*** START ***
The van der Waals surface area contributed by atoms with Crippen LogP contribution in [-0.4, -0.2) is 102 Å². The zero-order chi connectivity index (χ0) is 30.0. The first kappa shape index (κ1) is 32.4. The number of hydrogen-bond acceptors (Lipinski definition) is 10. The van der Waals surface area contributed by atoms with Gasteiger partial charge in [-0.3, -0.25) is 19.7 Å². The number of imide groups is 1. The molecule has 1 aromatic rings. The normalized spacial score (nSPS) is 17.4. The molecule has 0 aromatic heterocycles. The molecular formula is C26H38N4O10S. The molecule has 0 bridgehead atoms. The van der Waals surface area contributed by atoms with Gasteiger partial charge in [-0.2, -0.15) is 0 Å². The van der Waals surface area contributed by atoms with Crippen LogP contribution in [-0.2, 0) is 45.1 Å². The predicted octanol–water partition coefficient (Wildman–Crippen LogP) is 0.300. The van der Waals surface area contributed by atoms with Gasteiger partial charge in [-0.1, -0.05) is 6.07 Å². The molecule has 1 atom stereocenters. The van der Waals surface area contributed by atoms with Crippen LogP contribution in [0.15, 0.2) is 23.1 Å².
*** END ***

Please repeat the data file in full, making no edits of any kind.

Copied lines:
The van der Waals surface area contributed by atoms with Crippen LogP contribution in [-0.4, -0.2) is 102 Å². The zero-order chi connectivity index (χ0) is 30.0. The first kappa shape index (κ1) is 32.4. The number of hydrogen-bond acceptors (Lipinski definition) is 10. The van der Waals surface area contributed by atoms with Gasteiger partial charge in [-0.3, -0.25) is 19.7 Å². The number of imide groups is 1. The molecule has 1 aromatic rings. The normalized spacial score (nSPS) is 17.4. The molecule has 0 aromatic heterocycles. The molecular formula is C26H38N4O10S. The molecule has 0 bridgehead atoms. The van der Waals surface area contributed by atoms with Gasteiger partial charge in [-0.2, -0.15) is 0 Å². The van der Waals surface area contributed by atoms with Crippen LogP contribution in [-0.2, 0) is 45.1 Å². The predicted octanol–water partition coefficient (Wildman–Crippen LogP) is 0.300. The van der Waals surface area contributed by atoms with Gasteiger partial charge in [-0.1, -0.05) is 6.07 Å². The molecule has 1 atom stereocenters. The van der Waals surface area contributed by atoms with Crippen LogP contribution in [0.15, 0.2) is 23.1 Å².